This one is quite simple to answer. As shown by several Bible passages, the Christian God is omnipotent. I’ll provide three examples to prove my point.

Job 11:7-11 – “Can you fathom the mysteries of God? Can you probe the limits of the Almighty? They are higher than the heavens above—what can you do? They are deeper than the depths below—what can you know? Their measure is longer than the earth and wider than the sea. If he comes along and confines you in prison and convenes a court, who can oppose him? Surely he recognizes deceivers; and when he sees evil, does he not take note?”

Job 37:23 – “The Almighty is beyond our reach and exalted in power; in his justice and great righteousness, he does not oppress.”

Jeremiah 32:17 – “Ah, Sovereign LORD, you have made the heavens and the earth by your great power and outstretched arm. Nothing is too hard for you.”

In all three of these passages, the Christian God is shown with unlimited power, which fits the exact definition of omnipotence. Now let's look at omnibenevolence.

Omnibenevolence - All-loving, or infinitely good, usually in reference to a deity or supernatural being, for example, 'God'. [2]

This one is also quite easy to prove. We'll look at anither three Bible passages.

Psalm 145:17 - "The Lord is righteous in all his ways and kind in all his works."

Romans 2:4 - "Or do you think lightly of the riches of His kindness and tolerance and patience, not knowing that the kindness of God leads you to repentance?"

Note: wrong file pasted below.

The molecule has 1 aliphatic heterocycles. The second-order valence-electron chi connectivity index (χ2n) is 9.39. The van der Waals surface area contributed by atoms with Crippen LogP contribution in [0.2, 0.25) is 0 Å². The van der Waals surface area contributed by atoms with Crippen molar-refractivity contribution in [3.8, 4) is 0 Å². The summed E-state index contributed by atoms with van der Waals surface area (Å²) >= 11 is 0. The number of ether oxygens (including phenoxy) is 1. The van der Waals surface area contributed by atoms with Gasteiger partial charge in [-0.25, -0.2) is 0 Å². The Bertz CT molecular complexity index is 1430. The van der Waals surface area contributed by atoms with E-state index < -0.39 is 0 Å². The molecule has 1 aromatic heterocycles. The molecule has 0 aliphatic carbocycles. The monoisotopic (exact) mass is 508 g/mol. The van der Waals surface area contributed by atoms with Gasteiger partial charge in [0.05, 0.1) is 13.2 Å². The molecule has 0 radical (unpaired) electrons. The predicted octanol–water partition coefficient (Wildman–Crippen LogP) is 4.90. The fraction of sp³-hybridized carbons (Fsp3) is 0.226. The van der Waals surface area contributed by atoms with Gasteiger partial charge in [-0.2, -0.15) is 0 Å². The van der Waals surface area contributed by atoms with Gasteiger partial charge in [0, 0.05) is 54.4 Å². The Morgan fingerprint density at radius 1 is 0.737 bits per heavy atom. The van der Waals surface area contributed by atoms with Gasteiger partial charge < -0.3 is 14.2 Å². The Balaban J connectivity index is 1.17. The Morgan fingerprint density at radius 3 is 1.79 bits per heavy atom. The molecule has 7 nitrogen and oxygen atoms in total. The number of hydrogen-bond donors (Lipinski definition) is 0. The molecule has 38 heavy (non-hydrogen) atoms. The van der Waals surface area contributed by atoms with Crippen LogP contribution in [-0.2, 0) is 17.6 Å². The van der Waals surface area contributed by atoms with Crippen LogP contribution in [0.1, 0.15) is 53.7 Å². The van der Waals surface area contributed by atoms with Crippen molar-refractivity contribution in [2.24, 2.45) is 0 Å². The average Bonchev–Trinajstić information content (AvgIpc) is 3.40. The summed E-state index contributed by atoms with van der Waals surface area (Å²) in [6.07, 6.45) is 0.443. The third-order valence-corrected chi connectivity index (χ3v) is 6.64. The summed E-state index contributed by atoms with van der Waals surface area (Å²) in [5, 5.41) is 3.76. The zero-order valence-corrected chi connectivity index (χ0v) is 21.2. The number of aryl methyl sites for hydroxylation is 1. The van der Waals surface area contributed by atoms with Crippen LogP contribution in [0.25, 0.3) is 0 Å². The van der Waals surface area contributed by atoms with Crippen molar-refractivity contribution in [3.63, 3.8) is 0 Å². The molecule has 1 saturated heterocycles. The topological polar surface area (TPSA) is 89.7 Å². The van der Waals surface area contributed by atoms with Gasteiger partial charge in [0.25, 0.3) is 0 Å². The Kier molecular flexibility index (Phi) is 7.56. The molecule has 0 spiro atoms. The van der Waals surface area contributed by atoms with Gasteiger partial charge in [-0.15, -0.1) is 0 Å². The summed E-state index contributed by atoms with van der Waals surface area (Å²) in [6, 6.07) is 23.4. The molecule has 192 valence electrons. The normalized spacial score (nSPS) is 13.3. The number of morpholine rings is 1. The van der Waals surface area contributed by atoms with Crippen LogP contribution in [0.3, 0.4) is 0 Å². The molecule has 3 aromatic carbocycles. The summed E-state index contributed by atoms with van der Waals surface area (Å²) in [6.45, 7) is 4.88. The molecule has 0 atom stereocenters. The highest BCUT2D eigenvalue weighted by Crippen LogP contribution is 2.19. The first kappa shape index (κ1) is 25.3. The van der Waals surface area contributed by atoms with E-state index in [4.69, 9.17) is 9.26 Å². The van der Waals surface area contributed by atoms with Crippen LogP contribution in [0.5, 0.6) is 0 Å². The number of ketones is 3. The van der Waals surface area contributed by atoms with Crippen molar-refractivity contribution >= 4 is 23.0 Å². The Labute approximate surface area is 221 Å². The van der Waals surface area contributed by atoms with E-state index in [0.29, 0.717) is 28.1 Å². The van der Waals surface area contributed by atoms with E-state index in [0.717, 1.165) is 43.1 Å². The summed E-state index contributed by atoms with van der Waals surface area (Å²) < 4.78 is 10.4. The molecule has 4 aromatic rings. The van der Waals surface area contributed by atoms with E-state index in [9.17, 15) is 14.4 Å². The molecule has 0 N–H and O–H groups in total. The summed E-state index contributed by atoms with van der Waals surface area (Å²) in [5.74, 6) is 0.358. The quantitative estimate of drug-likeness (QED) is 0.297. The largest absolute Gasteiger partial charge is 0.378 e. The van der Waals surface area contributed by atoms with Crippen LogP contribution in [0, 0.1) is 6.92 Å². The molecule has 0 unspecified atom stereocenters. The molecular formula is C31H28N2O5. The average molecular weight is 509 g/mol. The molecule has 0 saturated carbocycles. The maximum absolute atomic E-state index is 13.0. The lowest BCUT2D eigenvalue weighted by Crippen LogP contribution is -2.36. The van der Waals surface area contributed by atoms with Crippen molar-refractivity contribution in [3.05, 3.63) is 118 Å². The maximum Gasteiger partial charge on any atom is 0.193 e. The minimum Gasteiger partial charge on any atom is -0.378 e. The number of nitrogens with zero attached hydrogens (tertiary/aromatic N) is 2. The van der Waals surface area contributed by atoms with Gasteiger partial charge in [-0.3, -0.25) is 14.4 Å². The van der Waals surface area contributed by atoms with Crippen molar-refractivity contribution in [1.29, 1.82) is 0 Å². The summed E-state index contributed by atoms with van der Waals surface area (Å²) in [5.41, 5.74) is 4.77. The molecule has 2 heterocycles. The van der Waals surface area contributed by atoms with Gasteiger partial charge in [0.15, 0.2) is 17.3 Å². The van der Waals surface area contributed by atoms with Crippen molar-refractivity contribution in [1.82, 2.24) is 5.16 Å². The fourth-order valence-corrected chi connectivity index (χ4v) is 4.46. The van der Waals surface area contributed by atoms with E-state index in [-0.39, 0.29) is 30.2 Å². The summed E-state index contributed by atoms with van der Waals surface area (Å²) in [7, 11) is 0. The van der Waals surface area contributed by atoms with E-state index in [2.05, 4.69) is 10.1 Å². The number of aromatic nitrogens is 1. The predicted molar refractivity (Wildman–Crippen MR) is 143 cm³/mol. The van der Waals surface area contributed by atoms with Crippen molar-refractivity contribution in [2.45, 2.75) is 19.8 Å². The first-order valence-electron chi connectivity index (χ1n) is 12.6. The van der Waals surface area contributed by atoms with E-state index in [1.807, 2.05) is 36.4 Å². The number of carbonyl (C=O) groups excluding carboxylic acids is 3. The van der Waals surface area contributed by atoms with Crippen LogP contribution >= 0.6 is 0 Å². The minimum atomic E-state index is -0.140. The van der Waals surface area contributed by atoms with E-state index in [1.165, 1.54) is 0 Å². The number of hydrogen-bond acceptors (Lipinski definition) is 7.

Psalm 145:9 - "The LORD is good to all, And His mercies are over all His works."

So again, we can conclude that God is both omnibenevolent and omnipotent because of the previous Bible passages. Now we can proceed with the following points.


A. The Problem of Evil

Exactly what is the problem of evil, and how does it relate to this idea of omnipotence and omnibenevolence? The problem of evil states that, because God is omnipotent and omnibenevolent, evil shouldn't logically exist.


"If God were all-knowing, it seems that God would know about all of the horrible things that happen in our world. If God were all-powerful, God would be able to do something about all of the evil and suffering. Furthermore, if God were morally perfect, then surely God would want to do something about it. And yet we find that our world is filled with countless instances of evil and suffering. These facts about evil and suffering seem to conflict with the orthodox theist claim that there exists a perfectly good God." [3]

To conclude:

P1: God is omnibenevolent, meaning that He's all good and loving.
P2: God is omnipotent, meaning He has unlimited power.
P3: The world we live in has evil in it.
C1: Therefore, God can do something about such evil, as He's all good and has unlimited power, assuming he exists. However, he doesn't.
C2: Therefore, God can't logically exist, as He doesn't do anything to combat all the evil in the world.

II. Evolution vs. Creationism

First, we must draw the line between these two rivaling concepts before I go into them: evolution and creationism. Here are the definitions of both.

Evolution - the process by which different kinds of living organisms are thought to have developed and diversified from earlier forms during the history of the earth. [4]

Creationism - the belief that the universe and living organisms originate from specific acts of divine creation, as in the biblical account, rather than by natural processes such as evolution. [5]

In essence, these concepts obviously contradict each other. If we can prove that evolution exists, then we can automatically disprove creationism and the existence of God. So let's get started!

There's little surprise that evolution (also known as Darwinism or natural selection) is the most scientifically proven theory out of these two. In fact, we have evidence of evolution in not only animals, but also humans.

A. Evolution in Animals